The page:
Masson's trichrome is a stain that highlights collagen fibers. This method is very popular and is used in histology to differentiate collagen and muscle fibers on tissue sections. It is particularly used in the study of pathologies of the heart (infarction), liver (cirrhosis), kidney (glomerular fibrosis).
Most recipes stain keratin and muscle fibers in red, collagen and bone in blue or green, cytoplasm in light red or pink, and nuclei in black.
The technique called "Masson's trichrome" is applied to sections of animal tissues, and involves 3 successive stainings:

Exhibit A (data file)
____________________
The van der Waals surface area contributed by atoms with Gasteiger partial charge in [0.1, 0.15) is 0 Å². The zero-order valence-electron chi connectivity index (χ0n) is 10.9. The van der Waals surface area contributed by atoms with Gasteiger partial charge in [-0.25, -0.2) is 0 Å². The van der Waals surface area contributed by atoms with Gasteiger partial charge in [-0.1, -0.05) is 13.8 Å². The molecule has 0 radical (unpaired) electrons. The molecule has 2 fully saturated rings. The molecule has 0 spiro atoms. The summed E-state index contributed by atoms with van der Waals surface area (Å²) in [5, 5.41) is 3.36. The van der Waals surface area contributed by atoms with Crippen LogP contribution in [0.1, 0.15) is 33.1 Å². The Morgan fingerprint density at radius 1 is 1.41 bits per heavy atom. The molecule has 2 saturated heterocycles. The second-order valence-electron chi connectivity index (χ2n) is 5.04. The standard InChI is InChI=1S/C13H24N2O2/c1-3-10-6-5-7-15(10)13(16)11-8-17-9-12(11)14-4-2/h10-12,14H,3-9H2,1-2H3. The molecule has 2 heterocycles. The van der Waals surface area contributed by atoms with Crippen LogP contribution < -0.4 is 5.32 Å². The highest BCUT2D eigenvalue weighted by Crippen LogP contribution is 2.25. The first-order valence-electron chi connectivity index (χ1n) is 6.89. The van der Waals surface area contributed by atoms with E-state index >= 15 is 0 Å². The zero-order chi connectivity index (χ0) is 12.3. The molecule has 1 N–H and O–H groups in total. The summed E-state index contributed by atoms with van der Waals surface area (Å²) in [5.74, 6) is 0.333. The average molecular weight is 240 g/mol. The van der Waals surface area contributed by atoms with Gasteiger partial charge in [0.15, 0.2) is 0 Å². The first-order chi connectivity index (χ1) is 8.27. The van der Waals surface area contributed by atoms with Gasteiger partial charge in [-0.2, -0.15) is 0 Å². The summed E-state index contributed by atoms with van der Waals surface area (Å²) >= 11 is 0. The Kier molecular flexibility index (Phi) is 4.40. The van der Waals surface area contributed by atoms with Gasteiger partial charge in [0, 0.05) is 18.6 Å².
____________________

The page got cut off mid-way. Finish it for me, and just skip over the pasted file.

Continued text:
1) Staining of the nuclei with Mayer's hemalun or Hematoxylin by Harris
2) Staining of the cytoplasm by a precise mixture of acid fuchsin and red culvert (which are acid dyes).
3) Elective staining of collagen by light green (sometimes replaced by aniline blue)